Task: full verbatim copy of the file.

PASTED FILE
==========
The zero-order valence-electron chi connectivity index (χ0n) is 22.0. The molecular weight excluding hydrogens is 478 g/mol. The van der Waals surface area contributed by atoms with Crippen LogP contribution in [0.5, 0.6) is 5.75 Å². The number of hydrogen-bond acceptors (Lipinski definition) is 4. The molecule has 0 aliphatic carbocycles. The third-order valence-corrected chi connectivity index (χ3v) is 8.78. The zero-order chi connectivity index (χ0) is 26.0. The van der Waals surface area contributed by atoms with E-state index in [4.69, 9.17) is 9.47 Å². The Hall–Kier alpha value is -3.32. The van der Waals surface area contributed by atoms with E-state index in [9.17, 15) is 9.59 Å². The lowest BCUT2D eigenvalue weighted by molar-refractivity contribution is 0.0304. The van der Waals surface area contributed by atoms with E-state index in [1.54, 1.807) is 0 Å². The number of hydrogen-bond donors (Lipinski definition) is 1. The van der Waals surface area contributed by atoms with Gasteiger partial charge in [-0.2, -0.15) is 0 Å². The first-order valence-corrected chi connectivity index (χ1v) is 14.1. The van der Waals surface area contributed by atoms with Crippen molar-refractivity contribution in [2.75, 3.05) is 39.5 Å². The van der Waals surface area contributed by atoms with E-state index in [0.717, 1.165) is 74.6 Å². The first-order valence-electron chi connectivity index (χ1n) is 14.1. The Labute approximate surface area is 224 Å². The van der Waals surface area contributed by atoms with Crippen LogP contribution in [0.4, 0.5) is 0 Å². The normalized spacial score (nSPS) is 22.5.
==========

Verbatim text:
The zero-order valence-electron chi connectivity index (χ0n) is 22.0. The molecular weight excluding hydrogens is 478 g/mol. The van der Waals surface area contributed by atoms with Crippen LogP contribution in [0.5, 0.6) is 5.75 Å². The number of hydrogen-bond acceptors (Lipinski definition) is 4. The molecule has 0 aliphatic carbocycles. The third-order valence-corrected chi connectivity index (χ3v) is 8.78. The zero-order chi connectivity index (χ0) is 26.0. The van der Waals surface area contributed by atoms with E-state index in [4.69, 9.17) is 9.47 Å². The Hall–Kier alpha value is -3.32. The van der Waals surface area contributed by atoms with E-state index in [9.17, 15) is 9.59 Å². The lowest BCUT2D eigenvalue weighted by molar-refractivity contribution is 0.0304. The van der Waals surface area contributed by atoms with E-state index in [1.54, 1.807) is 0 Å². The number of hydrogen-bond donors (Lipinski definition) is 1. The van der Waals surface area contributed by atoms with Gasteiger partial charge in [-0.2, -0.15) is 0 Å². The first-order valence-corrected chi connectivity index (χ1v) is 14.1. The van der Waals surface area contributed by atoms with Crippen molar-refractivity contribution in [2.75, 3.05) is 39.5 Å². The van der Waals surface area contributed by atoms with E-state index in [0.717, 1.165) is 74.6 Å². The first-order valence-electron chi connectivity index (χ1n) is 14.1. The Labute approximate surface area is 224 Å². The van der Waals surface area contributed by atoms with Crippen LogP contribution in [0.4, 0.5) is 0 Å². The normalized spacial score (nSPS) is 22.5.